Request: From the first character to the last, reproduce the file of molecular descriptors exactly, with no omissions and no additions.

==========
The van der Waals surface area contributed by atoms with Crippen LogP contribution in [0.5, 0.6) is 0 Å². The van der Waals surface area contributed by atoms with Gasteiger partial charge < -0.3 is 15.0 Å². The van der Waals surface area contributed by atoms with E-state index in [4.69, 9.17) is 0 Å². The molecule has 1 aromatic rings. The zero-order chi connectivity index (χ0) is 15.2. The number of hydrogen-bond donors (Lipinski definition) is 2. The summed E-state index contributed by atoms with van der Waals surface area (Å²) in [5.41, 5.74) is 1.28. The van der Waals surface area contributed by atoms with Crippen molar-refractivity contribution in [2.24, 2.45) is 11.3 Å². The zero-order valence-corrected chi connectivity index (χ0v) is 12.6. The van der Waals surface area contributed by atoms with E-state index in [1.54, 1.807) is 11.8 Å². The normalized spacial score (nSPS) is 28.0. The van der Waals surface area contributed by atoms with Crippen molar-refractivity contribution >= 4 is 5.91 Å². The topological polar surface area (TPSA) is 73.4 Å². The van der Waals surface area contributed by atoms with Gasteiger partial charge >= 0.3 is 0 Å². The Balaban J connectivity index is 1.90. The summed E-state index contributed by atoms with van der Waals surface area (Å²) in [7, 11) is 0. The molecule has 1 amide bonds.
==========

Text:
The van der Waals surface area contributed by atoms with Crippen LogP contribution in [0.5, 0.6) is 0 Å². The van der Waals surface area contributed by atoms with Gasteiger partial charge < -0.3 is 15.0 Å². The van der Waals surface area contributed by atoms with E-state index in [4.69, 9.17) is 0 Å². The molecule has 1 aromatic rings. The zero-order chi connectivity index (χ0) is 15.2. The number of hydrogen-bond donors (Lipinski definition) is 2. The summed E-state index contributed by atoms with van der Waals surface area (Å²) in [5.41, 5.74) is 1.28. The van der Waals surface area contributed by atoms with Crippen molar-refractivity contribution in [2.24, 2.45) is 11.3 Å². The zero-order valence-corrected chi connectivity index (χ0v) is 12.6. The van der Waals surface area contributed by atoms with E-state index in [1.54, 1.807) is 11.8 Å². The normalized spacial score (nSPS) is 28.0. The van der Waals surface area contributed by atoms with Crippen molar-refractivity contribution >= 4 is 5.91 Å². The topological polar surface area (TPSA) is 73.4 Å². The van der Waals surface area contributed by atoms with Gasteiger partial charge >= 0.3 is 0 Å². The Balaban J connectivity index is 1.90. The summed E-state index contributed by atoms with van der Waals surface area (Å²) in [7, 11) is 0. The molecule has 1 amide bonds.